The clients are a young family in Ridgefield, CT. They wanted to combine the kitchen and dining room in a home built in 1954.
After our initial consultation, we were able to create a set priorities and goals with the clients. Functionally, the primary goal was to improve the workflows in the space, by creating a dedicated prep area. They love entertaining, so we needed to create a barrier between the guest area and prep space. Second, they intended to convert an adjacent living room into a dining area with the intent to enjoy family meals together each evening. To supplement that, they requested at least two seats in the kitchen for quick meals and to spend time with their young children while preparing meals.
There was a partition wall between the existing kitchen and dining room. Those are relatively easy to remove as they are not load-bearing. Once the wall was removed we were left with a very narrow rectangular space with three openings into the room, along with a low hanging window.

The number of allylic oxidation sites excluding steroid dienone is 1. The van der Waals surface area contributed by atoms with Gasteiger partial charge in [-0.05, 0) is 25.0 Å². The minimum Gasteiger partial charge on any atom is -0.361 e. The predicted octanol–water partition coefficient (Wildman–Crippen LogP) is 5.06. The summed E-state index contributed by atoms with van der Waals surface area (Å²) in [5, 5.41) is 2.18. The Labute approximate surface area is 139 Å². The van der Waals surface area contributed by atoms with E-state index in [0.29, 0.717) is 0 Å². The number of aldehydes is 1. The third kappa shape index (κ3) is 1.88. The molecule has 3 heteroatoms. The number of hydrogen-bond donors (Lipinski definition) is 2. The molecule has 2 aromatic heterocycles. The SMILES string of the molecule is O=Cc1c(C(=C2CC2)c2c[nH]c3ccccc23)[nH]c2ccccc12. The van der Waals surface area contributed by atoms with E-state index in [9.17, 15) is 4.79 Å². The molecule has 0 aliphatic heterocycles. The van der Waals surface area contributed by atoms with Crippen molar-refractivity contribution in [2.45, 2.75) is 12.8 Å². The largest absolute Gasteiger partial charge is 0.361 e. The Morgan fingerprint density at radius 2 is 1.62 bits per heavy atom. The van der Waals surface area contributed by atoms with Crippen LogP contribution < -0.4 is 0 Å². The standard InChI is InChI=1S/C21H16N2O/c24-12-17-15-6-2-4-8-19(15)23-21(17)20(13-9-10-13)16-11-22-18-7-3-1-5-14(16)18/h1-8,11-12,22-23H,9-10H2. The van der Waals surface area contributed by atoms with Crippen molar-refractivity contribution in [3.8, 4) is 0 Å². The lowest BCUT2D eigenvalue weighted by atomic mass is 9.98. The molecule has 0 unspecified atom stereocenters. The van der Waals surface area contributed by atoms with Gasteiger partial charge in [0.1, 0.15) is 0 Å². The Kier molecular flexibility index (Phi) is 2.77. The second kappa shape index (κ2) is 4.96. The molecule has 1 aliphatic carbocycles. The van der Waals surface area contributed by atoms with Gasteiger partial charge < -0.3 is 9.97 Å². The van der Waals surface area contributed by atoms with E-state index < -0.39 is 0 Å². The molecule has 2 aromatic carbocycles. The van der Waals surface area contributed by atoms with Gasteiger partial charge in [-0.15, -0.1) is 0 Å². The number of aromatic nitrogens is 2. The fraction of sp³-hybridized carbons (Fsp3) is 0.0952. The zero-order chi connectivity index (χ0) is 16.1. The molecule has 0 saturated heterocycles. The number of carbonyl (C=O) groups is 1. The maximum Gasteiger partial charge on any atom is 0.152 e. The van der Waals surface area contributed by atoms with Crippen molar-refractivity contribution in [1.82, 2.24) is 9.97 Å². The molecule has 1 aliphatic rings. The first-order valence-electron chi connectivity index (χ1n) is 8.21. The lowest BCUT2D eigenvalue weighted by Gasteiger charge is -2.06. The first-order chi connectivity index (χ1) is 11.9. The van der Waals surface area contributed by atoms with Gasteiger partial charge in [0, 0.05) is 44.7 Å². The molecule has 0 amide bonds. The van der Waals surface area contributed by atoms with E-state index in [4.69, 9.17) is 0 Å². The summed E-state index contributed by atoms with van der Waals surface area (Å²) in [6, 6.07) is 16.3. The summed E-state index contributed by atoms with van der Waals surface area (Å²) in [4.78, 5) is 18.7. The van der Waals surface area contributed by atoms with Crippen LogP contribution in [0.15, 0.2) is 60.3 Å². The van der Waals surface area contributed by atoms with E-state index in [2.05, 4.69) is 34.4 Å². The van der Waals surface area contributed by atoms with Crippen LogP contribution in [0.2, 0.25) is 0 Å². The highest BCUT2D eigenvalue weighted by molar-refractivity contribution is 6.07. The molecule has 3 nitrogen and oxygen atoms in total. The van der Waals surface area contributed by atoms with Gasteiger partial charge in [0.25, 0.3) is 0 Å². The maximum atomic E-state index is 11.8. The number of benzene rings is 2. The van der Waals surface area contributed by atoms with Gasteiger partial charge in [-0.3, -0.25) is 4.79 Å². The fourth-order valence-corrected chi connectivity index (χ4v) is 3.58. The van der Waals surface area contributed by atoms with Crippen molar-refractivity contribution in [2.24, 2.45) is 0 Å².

East Hill created a unique design to use the space most efficiently. First, we moved the refrigerator outside of the main work area. This provided room on the east elevation for a range and wall oven. This also allows guests and children to visit the refrigerator without interrupting the cooking area.
The most significant layout element was the location of the peninsula. Most peninsulas are attached to the kitchen to create a “U” shape. This leaves a lot of open and unused space in the work area. This invites guests to congregate inside the work area and creates long walks to each work station. This peninsula is separate from the “L” shaped kitchen, creating a large dedicated prep space and a natural area for guests to congregate.
Before & After
Use the image slider below to see this incredible transformation.